Clark County Democratic Party chair Judith Whitmer says her opponent for state party chair, Clark County Commissioner Tick Segerblom, supported her candidacy before he decided to enter the race himself at the behest of U.S. Sen. Catherine Cortez Masto, who then asked Whitmer to quit.
“Tick had already committed his support,” according to Whitmer, who says Cortez Masto has twice asked her to step aside.
“They don’t think I’m going to work for their re-elections,” Whitmer says of Nevada’s elected Democrats — primarily Cortez Masto and Gov. Steve Sisolak, both of whom face re-election in 2022. “I’m not conducting a purity test here.”
Segerblom, who served as state party chair in the early 90s before serving as a state assemblyman and senator, says Whitmer is incorrect. No one in the party establishment or elsewhere recruited him, he says.
“When I put feelers out, I was told I would be great,” Segerblom told the Current.
Sisolak and Cortez Masto did not respond to requests for comment.
Cortez Masto was elected in 2016 to the seat previously held by Senate Majority Leader Harry Reid, who built the Nevada state party into a formidable organization.
“As I was part of the Democratic National Committee, we are looked to as the number one party in the nation,” says Roberta Lange, former chair of the state party who is serving her first term as a state senator. “We raised money, we elected candidates. In 2016, we were the only party to elect candidates up and down the ballot.”
Some in the progressive wing of the party say they are battling an ill-conceived perception that they want to destroy the party from the inside out, and that corporate donations will dry up if they are in charge.
“I am committed to getting them re-elected. That’s not the issue,” says Whitmer. “The issue is making this a party of the people — not having the legislative caucuses determine who the candidates are going to be.”
“The legislative caucus is an organization and can choose their people,” says Lange. “They endorse a candidate they believe is best, but it’s not a closed process because anybody can run for office.”
“Tick’s taken the lead on a lot of things for Nevada,” says Whitmer, a relative newcomer to the state. “We need to be accepting of our rich cultural heritages and our marginalized communities. We need to let people know we are listening.”
“If your first priority is because party leaders asked you to run (for chair) and it’s not the people, I personally feel you’re not progressive enough because my goal is to serve the people of Nevada,” says Whitmer.
“It’s a shame,” says Chris Roberts, a progressive who is also new to the state. “We don’t want to fight with an ally, but it’s best for the Democratic party and working class Nevadans. We need a people’s party in Nevada.”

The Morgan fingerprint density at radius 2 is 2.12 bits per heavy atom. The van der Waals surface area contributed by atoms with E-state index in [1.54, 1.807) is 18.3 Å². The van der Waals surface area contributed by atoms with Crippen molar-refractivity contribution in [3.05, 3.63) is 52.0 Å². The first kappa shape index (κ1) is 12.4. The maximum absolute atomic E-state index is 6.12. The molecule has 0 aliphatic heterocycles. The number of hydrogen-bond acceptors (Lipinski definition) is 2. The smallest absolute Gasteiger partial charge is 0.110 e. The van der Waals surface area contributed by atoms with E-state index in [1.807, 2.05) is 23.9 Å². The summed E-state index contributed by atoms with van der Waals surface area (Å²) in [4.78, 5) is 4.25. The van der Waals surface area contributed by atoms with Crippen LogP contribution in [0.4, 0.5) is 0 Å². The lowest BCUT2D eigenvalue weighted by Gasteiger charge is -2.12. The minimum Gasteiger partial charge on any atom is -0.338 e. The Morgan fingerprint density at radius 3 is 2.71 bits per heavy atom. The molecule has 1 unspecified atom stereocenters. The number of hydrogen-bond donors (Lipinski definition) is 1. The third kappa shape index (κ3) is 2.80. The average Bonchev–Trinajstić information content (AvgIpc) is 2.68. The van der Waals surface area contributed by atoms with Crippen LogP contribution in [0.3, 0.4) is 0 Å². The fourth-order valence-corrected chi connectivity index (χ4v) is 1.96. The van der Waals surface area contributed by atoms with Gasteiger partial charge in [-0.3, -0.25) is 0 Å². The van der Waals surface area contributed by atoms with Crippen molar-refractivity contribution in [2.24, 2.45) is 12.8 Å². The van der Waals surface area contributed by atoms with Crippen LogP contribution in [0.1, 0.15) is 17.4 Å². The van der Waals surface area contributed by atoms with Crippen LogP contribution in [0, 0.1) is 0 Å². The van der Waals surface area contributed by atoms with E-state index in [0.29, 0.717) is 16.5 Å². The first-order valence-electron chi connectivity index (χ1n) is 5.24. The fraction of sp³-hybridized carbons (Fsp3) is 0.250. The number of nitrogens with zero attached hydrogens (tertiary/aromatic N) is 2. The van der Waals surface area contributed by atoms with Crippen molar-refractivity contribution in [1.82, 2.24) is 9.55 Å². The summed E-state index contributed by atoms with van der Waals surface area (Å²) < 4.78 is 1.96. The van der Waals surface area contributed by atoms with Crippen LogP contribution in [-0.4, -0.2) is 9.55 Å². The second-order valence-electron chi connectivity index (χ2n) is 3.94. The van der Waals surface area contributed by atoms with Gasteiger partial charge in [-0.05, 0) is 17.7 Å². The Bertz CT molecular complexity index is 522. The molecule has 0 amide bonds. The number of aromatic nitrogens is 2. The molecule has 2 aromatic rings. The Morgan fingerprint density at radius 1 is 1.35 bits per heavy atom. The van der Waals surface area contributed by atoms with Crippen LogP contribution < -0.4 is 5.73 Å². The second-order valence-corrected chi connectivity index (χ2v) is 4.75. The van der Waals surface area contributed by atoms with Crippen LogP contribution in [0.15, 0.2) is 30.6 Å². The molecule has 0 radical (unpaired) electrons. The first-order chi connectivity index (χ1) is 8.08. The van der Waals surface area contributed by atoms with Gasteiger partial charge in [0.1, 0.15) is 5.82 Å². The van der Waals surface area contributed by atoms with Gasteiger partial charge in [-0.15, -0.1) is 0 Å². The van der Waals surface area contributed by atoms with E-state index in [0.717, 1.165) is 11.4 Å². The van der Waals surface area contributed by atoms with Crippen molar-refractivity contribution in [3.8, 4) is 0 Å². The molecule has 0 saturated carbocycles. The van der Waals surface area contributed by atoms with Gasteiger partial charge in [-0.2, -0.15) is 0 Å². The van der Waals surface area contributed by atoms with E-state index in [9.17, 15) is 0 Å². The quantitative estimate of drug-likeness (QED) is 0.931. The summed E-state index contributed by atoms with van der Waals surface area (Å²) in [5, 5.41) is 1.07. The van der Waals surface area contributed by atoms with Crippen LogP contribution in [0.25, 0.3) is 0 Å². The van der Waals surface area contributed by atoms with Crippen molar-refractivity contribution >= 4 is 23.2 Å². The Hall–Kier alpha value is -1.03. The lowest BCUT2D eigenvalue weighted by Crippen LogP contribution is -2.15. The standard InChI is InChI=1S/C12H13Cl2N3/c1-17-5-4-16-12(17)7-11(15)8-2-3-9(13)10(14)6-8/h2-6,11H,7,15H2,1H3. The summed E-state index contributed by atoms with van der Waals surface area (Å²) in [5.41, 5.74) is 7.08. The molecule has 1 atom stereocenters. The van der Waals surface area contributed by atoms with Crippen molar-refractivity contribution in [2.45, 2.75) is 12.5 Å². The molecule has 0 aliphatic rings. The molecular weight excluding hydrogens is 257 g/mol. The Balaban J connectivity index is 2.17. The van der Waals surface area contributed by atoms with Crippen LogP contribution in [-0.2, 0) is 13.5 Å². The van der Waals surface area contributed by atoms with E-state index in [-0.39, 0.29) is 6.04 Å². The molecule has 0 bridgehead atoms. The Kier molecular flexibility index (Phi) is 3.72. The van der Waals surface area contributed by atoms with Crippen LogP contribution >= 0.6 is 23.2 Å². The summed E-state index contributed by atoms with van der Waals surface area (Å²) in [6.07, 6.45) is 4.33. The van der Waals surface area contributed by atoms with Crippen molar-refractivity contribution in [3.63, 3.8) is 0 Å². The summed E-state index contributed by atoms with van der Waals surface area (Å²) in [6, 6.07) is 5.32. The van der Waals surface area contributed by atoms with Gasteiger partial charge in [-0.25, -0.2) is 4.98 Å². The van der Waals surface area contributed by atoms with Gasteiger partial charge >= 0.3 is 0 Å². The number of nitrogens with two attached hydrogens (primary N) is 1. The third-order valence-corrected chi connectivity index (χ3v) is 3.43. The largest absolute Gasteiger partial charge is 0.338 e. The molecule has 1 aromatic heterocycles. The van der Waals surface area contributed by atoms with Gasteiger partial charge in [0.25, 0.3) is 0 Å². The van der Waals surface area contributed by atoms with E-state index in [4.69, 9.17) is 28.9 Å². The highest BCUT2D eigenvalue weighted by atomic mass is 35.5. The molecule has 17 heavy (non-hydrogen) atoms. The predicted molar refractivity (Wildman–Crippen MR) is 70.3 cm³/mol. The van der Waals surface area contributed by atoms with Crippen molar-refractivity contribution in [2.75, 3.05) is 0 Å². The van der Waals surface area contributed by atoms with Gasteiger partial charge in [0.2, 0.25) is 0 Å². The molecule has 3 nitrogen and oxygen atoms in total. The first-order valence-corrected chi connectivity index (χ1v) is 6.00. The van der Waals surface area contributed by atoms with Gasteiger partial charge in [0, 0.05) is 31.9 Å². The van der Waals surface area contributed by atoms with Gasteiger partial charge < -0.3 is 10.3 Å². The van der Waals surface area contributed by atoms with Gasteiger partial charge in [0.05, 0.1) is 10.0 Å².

“It’s ‘party first’ for Tick, so if anyone’s going to be going after the status quo, he’s not going to be on our side,” says Roberts, who says he’s heard Segerblom was chosen by the party establishment to “placate progressives. It’s very savvy, politically.”
“I might remind everyone that Tick Segerblom is a progressive,” says Lange.
Segerblom is the person singularly most responsible for the legalization of cannabis in Nevada.
“Look at my history,” says Segerblom, a Clark County Commissioner and former state lawmaker. “No one is more progressive than I am. And I have the scars to prove it.”
“I brought Bernie (Sanders) to Nevada in 2014. Where were they?” Segerblom asked rhetorically of his critics.
Segerblom was the first Nevada official to embrace Sanders’ presidential aspirations and served as co-chair of his Nevada campaigns. The move won Segerblom the endorsement of Our Revolution, a political action organization born of Sanders’ 2016 campaign.
“It’s a visible leadership position — pushing the party to the left,” he says of the state party chair job. ”Like Bernie, I energize the kids. 2022 is an important election. We don’t want to repeat 2014.”
Whitmer says it’s a conflict of interest for Segerblom, a fulltime elected official, to be party chair. She says she raised the concerns about current party chair William McCurdy, who held the position when he was in the state Assembly and now as Segerblom’s colleague on the county commission. McCurdy’s tenure as chair ends next month.
“And I know how much time and energy I put into being the county chair,” she says.
Lange says she held a full time job while serving as state chair.
“You have an executive director and a fundraiser,” she says. “I made appearances and speeches on behalf of the party. I did fundraising, too, when asked.”
“If you go back and look at history, there were a lot of elected officials who were party chairs,” says Lange, including former state lawmakers Tom Colllins and Terry Care, she notes. “I was the first non-elected official in awhile.”
Segerblom is running along with Hawah Ahmad for First Vice Chair; Alyssa Cortes for Second Vice Chair; Rebecca Pulido Goff for Secretary; and Lance Arberry for Treasurer.
Among the progressives wing’s priorities — switching Nevada from a presidential caucus to a primary state, which is the subject of Assembly Bill 126 , a bill before state lawmakers.
Whitmer is running with other progressive candidates — Jacob Allen for First Vice Chair; Dr. Zaffar Iqbal for Second Vice Chair; Ahmad Ade for Secretary; and Howard Beckerman for Treasurer.
The progressive wing of the party says it has a majority of the seats on the state central committee and anticipates a sweep of all five seats up for election on March 6.
“We’re a purple state. The Republicans are getting redder,” says Roberts, who was elected to the Nevada Democrats’ executive board last year. “The Democrats need to reply in kind.”
“I’m not on the state central committee, but if I were, Tick would be the person I’d support because our party is at a junction now,” says Lange. “He knows how it works. As he’s raised for his races, he can raise money for the party.”